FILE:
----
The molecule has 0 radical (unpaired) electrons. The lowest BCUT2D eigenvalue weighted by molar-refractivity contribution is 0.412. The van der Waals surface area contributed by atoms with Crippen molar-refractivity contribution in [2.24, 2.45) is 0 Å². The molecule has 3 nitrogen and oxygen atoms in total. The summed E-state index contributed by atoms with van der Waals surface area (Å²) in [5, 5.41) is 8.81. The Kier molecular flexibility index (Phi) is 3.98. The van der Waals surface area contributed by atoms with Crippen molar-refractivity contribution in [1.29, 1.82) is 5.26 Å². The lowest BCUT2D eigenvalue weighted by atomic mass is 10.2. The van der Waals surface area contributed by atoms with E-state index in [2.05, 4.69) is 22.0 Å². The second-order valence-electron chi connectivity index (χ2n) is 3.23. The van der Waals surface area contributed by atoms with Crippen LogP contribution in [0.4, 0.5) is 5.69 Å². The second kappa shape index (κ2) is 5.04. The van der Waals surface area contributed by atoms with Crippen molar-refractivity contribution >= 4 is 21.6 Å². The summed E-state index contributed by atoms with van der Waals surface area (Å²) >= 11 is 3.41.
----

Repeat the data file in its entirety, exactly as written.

The molecule has 0 radical (unpaired) electrons. The lowest BCUT2D eigenvalue weighted by molar-refractivity contribution is 0.412. The van der Waals surface area contributed by atoms with Crippen molar-refractivity contribution in [2.24, 2.45) is 0 Å². The molecule has 3 nitrogen and oxygen atoms in total. The summed E-state index contributed by atoms with van der Waals surface area (Å²) in [5, 5.41) is 8.81. The Kier molecular flexibility index (Phi) is 3.98. The van der Waals surface area contributed by atoms with Crippen molar-refractivity contribution in [1.29, 1.82) is 5.26 Å². The lowest BCUT2D eigenvalue weighted by atomic mass is 10.2. The van der Waals surface area contributed by atoms with E-state index in [2.05, 4.69) is 22.0 Å². The second-order valence-electron chi connectivity index (χ2n) is 3.23. The van der Waals surface area contributed by atoms with Crippen LogP contribution in [0.4, 0.5) is 5.69 Å². The second kappa shape index (κ2) is 5.04. The van der Waals surface area contributed by atoms with Crippen molar-refractivity contribution >= 4 is 21.6 Å². The summed E-state index contributed by atoms with van der Waals surface area (Å²) >= 11 is 3.41.